A trip of a lifetime in the face of loss

The IDF Widows and Orphans Organization made the summer special for children who have gone through an unspeakable loss.

By
September 1, 2016 13:58
IDF Widows and Orphans Organization

The group preparing to depart from Ben-Gurion International Airport. (photo credit: IDF WIDOWS AND ORPHANS ORGANIZATION)

 
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The dreams of a normal life seem so distant for anyone who has been through a tragedy.

One Israeli organization, however, made the summer special for children who have gone through an unspeakable loss.



For three weeks, thanks to the non-profit IDF Widows and Orphans Organization, 24 children who each experienced the loss of a parent serving in the IDF, police, prisons service, the Mossad or the Shin Bet (Israel Security Agency) were given a special trip to the US and Canada.

Though these children had to grow up fast after facing the death of a parent, they were able to be kids as they toured American and Canadian landmarks, and interact with kids their age by going to summer camp.

The trip is an annual IDFWO initiative specifically for bar- and bat-mitzva- age boys and girls. The trip began in Toronto, then the delegation visited Chicago. The next stop was New York City, then Scarsdale, New York, and then to Camp Ramah in the Berkshires, a Jewish summer camp. The trip ended in Great Neck, New York.

Along the way, the delegation went to Niagara Falls, visited the Statue of Liberty and had a special day at Six Flags Great America amusement park just outside Chicago.

Segev Ohayon, 12 from Upper Nazareth, was one of those who participated in the trip this year. When he was only six years old, his father, Hanan, perished in the devastating Carmel Forest fire of 2010 while evacuating inmates from Damon Prison near Haifa. “He was a hero,” Ohayon told Magazine. He described how strange and lonely things seemed after his father’s death, but eventually learned that “everything will be all right,” thanks to the support he received and friends he made from the event. For other kids who go through a deep tragedy, Ohayon has wise words: “Keep going on with your life.”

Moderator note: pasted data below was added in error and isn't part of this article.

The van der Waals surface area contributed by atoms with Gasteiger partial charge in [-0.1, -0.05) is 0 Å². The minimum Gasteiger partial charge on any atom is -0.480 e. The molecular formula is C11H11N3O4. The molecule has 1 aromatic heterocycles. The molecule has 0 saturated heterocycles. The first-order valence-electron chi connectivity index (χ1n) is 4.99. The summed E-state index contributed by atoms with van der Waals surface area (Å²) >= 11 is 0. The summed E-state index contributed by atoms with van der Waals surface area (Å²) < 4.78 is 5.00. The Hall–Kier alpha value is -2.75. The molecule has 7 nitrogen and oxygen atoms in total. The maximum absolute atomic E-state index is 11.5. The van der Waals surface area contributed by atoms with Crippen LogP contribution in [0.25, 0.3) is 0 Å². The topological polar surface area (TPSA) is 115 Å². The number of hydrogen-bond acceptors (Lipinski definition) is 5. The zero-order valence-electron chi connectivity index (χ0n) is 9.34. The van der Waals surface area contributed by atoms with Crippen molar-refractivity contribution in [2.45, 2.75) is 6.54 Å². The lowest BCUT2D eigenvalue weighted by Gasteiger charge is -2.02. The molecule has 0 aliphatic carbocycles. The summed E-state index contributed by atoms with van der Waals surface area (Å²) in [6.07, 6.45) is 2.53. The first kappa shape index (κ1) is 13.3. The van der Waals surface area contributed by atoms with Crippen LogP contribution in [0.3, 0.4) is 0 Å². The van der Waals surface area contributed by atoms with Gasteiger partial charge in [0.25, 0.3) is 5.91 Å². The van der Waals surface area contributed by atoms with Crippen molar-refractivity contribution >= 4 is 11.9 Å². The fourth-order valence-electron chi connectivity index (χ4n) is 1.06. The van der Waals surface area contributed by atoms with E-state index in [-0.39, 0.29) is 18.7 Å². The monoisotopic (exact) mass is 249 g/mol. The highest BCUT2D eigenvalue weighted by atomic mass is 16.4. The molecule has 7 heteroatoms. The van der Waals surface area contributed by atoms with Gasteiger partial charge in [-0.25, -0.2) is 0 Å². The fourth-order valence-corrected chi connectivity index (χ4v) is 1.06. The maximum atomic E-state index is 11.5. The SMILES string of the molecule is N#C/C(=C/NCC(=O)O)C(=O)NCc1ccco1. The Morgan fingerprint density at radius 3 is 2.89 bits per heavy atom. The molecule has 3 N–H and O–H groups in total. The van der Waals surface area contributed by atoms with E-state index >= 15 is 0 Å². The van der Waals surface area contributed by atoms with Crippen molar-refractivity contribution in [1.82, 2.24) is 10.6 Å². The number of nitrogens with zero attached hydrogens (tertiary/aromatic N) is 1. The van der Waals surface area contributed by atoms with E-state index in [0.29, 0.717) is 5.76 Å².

Although participants met each other before the trip, Ohayon said that they “became like a family” over the course of the unforgettable three weeks.

“I did things that I never thought I would,” he said, gushing over his visits to Niagara Falls and the Statue of Liberty.

The IDFWO group, ready for Niagara Falls


The trip was well-documented online via Facebook, where images of the smiling children made it apparent why a trip like this is so crucial. The group even garnered the attention of the international media, with Canadian news station CTV profiling the group’s visit to Toronto.

One particularly touching post showed one of the children reading the Traveler’s Prayer on the bus as they were leaving Scarsdale. Another showed the kids in red ponchos, all ready to experience Niagara Falls.

The organization describes the annual trips as providing “a safe space for [children] to share, support, laugh and grow together.”